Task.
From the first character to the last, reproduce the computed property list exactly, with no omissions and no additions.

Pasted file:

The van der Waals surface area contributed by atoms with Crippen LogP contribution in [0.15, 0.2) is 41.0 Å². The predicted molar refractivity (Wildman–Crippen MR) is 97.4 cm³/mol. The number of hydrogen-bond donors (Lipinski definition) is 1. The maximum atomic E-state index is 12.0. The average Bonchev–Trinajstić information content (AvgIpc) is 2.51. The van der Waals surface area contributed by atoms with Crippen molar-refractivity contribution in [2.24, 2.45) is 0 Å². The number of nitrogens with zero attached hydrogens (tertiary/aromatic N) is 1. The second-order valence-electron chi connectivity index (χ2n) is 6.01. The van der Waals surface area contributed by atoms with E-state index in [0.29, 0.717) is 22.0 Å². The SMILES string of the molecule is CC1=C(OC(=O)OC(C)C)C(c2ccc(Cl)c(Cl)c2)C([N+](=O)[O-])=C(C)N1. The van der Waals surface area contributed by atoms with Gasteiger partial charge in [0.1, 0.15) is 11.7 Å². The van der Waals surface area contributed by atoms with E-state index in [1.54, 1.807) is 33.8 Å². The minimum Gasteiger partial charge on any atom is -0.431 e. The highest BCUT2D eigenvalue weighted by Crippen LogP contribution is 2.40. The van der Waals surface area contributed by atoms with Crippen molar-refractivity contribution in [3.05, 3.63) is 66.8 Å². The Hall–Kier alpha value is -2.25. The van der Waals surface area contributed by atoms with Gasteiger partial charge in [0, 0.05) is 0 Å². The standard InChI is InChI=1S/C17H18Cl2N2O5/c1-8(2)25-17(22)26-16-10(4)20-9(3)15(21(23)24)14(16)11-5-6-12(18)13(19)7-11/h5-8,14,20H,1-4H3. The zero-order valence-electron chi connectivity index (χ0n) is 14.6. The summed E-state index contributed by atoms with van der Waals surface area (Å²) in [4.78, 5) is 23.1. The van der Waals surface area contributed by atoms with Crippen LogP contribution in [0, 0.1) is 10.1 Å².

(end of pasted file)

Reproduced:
The van der Waals surface area contributed by atoms with Crippen LogP contribution in [0.15, 0.2) is 41.0 Å². The predicted molar refractivity (Wildman–Crippen MR) is 97.4 cm³/mol. The number of hydrogen-bond donors (Lipinski definition) is 1. The maximum atomic E-state index is 12.0. The average Bonchev–Trinajstić information content (AvgIpc) is 2.51. The van der Waals surface area contributed by atoms with Crippen molar-refractivity contribution in [2.24, 2.45) is 0 Å². The number of nitrogens with zero attached hydrogens (tertiary/aromatic N) is 1. The second-order valence-electron chi connectivity index (χ2n) is 6.01. The van der Waals surface area contributed by atoms with E-state index in [0.29, 0.717) is 22.0 Å². The SMILES string of the molecule is CC1=C(OC(=O)OC(C)C)C(c2ccc(Cl)c(Cl)c2)C([N+](=O)[O-])=C(C)N1. The van der Waals surface area contributed by atoms with Gasteiger partial charge in [0.1, 0.15) is 11.7 Å². The van der Waals surface area contributed by atoms with E-state index in [1.54, 1.807) is 33.8 Å². The minimum Gasteiger partial charge on any atom is -0.431 e. The highest BCUT2D eigenvalue weighted by Crippen LogP contribution is 2.40. The van der Waals surface area contributed by atoms with Crippen molar-refractivity contribution in [3.05, 3.63) is 66.8 Å². The Hall–Kier alpha value is -2.25. The van der Waals surface area contributed by atoms with Gasteiger partial charge in [0, 0.05) is 0 Å². The standard InChI is InChI=1S/C17H18Cl2N2O5/c1-8(2)25-17(22)26-16-10(4)20-9(3)15(21(23)24)14(16)11-5-6-12(18)13(19)7-11/h5-8,14,20H,1-4H3. The zero-order valence-electron chi connectivity index (χ0n) is 14.6. The summed E-state index contributed by atoms with van der Waals surface area (Å²) in [4.78, 5) is 23.1. The van der Waals surface area contributed by atoms with Crippen LogP contribution in [0, 0.1) is 10.1 Å².